Navigational and Reputation Terms
The Wall Street Journal had a clever article this week about how companies are increasingly using navigational terms to explain the challenges they are facing in this uncertain economy. Company spokespeople are fast using terms such as headwinds, tacking, winds of change, tailwinds, rough seas and ill winds. I have been guilty of using these types of terms too. In my reputation work, I prefer medical terms to describe reputation events. Here are a few I like to use.
- Surgery is just one step on the road to recovery (Got this from the Economist)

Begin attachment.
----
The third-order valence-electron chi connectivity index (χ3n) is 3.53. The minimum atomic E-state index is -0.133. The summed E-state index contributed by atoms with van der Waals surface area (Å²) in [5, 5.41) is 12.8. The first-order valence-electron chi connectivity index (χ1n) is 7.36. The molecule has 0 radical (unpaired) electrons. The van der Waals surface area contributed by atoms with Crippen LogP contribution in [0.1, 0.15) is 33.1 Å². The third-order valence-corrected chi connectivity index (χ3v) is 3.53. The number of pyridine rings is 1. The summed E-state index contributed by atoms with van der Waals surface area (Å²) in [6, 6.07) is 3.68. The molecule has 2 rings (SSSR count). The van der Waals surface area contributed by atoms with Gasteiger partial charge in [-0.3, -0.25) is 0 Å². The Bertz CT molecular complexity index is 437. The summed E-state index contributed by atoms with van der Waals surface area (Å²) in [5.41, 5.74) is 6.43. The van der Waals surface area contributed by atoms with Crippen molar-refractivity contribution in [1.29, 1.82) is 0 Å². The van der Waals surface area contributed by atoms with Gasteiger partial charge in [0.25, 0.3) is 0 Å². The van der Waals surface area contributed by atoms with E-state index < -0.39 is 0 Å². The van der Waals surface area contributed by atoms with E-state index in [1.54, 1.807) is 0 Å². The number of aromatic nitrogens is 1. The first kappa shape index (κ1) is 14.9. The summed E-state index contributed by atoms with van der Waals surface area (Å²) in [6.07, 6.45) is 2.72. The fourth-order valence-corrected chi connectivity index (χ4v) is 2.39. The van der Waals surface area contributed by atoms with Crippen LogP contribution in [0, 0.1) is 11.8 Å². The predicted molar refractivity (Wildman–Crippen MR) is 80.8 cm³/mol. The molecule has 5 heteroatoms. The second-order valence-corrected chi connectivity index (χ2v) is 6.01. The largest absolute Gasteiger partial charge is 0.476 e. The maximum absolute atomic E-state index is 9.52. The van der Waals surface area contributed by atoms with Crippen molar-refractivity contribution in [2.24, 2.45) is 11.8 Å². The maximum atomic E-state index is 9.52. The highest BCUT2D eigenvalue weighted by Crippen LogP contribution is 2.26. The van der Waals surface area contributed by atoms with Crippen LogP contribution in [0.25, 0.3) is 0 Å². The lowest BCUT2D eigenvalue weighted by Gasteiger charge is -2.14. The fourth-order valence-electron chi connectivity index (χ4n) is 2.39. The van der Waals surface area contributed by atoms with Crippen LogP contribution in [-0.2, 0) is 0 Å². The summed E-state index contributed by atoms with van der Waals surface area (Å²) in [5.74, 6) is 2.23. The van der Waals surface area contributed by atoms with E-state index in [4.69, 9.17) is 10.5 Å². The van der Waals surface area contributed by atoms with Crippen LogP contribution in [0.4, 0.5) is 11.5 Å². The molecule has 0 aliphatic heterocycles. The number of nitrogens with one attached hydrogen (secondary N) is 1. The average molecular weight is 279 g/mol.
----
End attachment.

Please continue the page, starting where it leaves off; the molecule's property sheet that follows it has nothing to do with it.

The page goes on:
- The company is out of the operating room—though not in the clear.
- The long-term prognosis remains uncertain.
- The company looks healthier.
- More surgery may be inevitable
- Must get the company off the ventilator and breathing back on its own.
- The company is out of intensive care.
- The company’s arteries are clogged.
However, my favorite health-related description which I use in my book is as follows:
- The book is not merely about the initial emergency response. Corporate Reputation: 12 Steps to Safeguarding and Recovering Reputation is not just about what happens in the emergency room but more about what happens to the patient after the trauma has been diagnosed, life-saving intervention has been made, vital signs have stabilized, and the patient is out of immediate danger. It is also about post-operative care and the long rehabilitation before a patient can cautiously begin life anew.